Attack on Mohamed's tomb could stir up sectarian hatred


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The Independent Online

From the earliest period of Islam, it has been a common practice to pay respects to the Prophet Mohamed and visit his tomb.

Muslims refer to Mecca and Medina as “the two sanctuaries”, and many combine their hajj pilgrimage to Mecca with a visit to the Prophet’s mosque in Medina. There, alongside the prayer area and the Prophet’s pulpit, is the chamber housing his final resting place – where he was buried in 632.

It has also long been controversial, however, due to Islam’s rejection of idolatry, rooted in the firm monotheism laid out in the Koran. Do the prayers performed at the tomb amount to the worship of the Prophet? If so, then they contravene the fundamental Islamic message that God alone is worthy of worship.

Visiting the Prophet’s tomb was clearly popular in the first centuries of Islam, and a building erected over the tomb was first reported in the seventh century, soon after the Prophet’s death. Nevertheless, there has remained a worry among some scholars that the rituals at the Prophet’s tomb were suspect at the very least, and potentially dangerous heresy.

A small but vocal opposition to visiting the tomb existed through the centuries among Sunni scholars, but this became a major political issue only with the rise of the puritanical reform movement known as Wahhabism. Named after its 18th-century founder, Ibn Abd al-Wahhab, Wahhabism viewed any elaborate buildings over grave sites as an invitation to idolatry. To its followers, the prayers uttered at these tombs were a denial of God’s absolute omnipotence.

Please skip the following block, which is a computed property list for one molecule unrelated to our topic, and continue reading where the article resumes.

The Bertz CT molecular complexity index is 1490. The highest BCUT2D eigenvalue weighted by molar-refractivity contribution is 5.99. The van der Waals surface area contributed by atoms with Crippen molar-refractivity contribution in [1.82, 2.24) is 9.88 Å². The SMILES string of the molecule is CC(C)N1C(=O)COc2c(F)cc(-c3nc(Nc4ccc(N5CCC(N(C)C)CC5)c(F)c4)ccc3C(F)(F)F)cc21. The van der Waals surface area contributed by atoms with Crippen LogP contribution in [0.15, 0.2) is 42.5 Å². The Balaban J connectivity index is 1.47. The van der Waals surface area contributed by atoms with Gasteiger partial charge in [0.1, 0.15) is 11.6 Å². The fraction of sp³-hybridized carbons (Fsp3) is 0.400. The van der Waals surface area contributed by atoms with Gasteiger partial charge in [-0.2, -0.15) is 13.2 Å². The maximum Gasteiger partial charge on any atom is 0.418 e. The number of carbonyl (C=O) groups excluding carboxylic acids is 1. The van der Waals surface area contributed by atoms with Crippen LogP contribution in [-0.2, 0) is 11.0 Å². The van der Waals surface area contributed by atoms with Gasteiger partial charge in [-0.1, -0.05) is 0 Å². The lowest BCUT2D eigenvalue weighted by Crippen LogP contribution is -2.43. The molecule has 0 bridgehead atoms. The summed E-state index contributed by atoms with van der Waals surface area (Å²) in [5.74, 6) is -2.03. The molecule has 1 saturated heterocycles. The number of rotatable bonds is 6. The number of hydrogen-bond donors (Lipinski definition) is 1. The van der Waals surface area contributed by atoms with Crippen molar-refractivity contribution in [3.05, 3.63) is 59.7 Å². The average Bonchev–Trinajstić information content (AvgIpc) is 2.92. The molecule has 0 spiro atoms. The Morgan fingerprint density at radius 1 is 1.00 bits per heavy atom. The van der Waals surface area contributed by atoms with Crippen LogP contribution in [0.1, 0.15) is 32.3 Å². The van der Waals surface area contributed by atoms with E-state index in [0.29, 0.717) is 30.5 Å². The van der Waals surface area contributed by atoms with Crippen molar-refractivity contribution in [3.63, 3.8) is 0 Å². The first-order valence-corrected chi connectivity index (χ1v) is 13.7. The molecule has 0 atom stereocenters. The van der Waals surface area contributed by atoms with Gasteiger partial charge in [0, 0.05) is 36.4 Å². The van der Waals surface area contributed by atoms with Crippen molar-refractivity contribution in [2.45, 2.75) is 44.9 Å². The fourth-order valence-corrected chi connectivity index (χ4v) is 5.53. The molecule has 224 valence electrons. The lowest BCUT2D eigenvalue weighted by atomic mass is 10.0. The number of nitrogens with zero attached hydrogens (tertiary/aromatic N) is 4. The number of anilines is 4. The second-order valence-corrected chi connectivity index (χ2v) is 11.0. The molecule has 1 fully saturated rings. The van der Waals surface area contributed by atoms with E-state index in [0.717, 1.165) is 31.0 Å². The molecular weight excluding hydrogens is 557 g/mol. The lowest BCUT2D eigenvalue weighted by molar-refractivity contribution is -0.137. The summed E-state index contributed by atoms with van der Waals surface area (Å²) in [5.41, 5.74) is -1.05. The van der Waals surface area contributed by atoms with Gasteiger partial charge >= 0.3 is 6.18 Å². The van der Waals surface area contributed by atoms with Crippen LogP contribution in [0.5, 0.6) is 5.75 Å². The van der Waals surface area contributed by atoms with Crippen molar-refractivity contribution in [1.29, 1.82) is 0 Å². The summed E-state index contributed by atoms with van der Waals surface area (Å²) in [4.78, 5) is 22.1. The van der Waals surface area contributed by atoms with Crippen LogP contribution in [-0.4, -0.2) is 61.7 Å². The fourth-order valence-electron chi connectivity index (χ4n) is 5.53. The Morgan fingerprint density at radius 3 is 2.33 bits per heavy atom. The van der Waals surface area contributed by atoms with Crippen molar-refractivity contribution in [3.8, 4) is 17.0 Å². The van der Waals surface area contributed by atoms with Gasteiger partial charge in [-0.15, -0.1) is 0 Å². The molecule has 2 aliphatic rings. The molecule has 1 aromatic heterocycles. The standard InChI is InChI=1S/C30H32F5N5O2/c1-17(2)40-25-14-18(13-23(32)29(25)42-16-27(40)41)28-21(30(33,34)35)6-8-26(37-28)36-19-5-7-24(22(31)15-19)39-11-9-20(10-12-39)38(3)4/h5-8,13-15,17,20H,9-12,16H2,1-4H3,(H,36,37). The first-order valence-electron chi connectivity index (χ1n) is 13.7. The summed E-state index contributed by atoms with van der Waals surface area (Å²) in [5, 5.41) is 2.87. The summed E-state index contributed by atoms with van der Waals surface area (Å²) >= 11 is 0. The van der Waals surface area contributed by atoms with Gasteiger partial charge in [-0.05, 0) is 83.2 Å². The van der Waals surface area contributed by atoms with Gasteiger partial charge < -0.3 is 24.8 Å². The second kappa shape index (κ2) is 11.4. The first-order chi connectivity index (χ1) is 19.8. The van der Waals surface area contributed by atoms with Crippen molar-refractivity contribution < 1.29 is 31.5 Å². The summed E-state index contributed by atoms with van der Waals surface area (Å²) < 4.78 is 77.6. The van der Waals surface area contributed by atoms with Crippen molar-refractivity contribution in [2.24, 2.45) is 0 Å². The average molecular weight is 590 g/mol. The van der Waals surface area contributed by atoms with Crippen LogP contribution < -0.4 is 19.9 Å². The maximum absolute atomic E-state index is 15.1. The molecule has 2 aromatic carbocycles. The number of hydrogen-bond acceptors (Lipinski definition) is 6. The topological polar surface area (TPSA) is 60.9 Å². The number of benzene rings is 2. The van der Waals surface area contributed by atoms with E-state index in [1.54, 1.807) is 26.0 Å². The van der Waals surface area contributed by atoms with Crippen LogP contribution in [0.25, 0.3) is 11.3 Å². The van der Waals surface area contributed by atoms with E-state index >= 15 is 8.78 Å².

The 19th and 20th centuries witnessed the Wahhabis, in alliance with the House of Saud, leading the destruction of the tombs of notable Muslim figures.

The great Saudi financial resources have enabled the spread of Wahhabi doctrine beyond the Arabian peninsula in the past 50 years. But while the Wahhabis themselves are virulently Sunni, opposition has come from both Sunnis and Shia. Visiting the Prophet’s tomb has proven so popular among both Sunnis and Shias that it has thwarted all past Wahhabi attempts to end the practice and demolish the tomb. The Saudi royal family prizes its role as guardians of two sanctuaries, believing it gives them a position of religious leadership and responsibility throughout the Muslim world.  Destroying the tomb would, in the past, certainly have led many to question their leadership. 

Perhaps, as part of the complex power relations within the kingdom, the Saudi authorities see a political opportunity: the destruction of the tomb, or stricter controls on the activities of the pilgrims there, might appease more strident Wahhabi opinion, both internally and internationally.

Yet such a move would run counter to the religious practice of most Muslims, Sunni and Shia, across the centuries. Most dangerously, an attack on the Prophet’s tomb will play into the hands of sectarian actors, who use theological difference as the engine of hatred and violence.

The writer is director of the Islamic Reformulations Project at the University of Exeter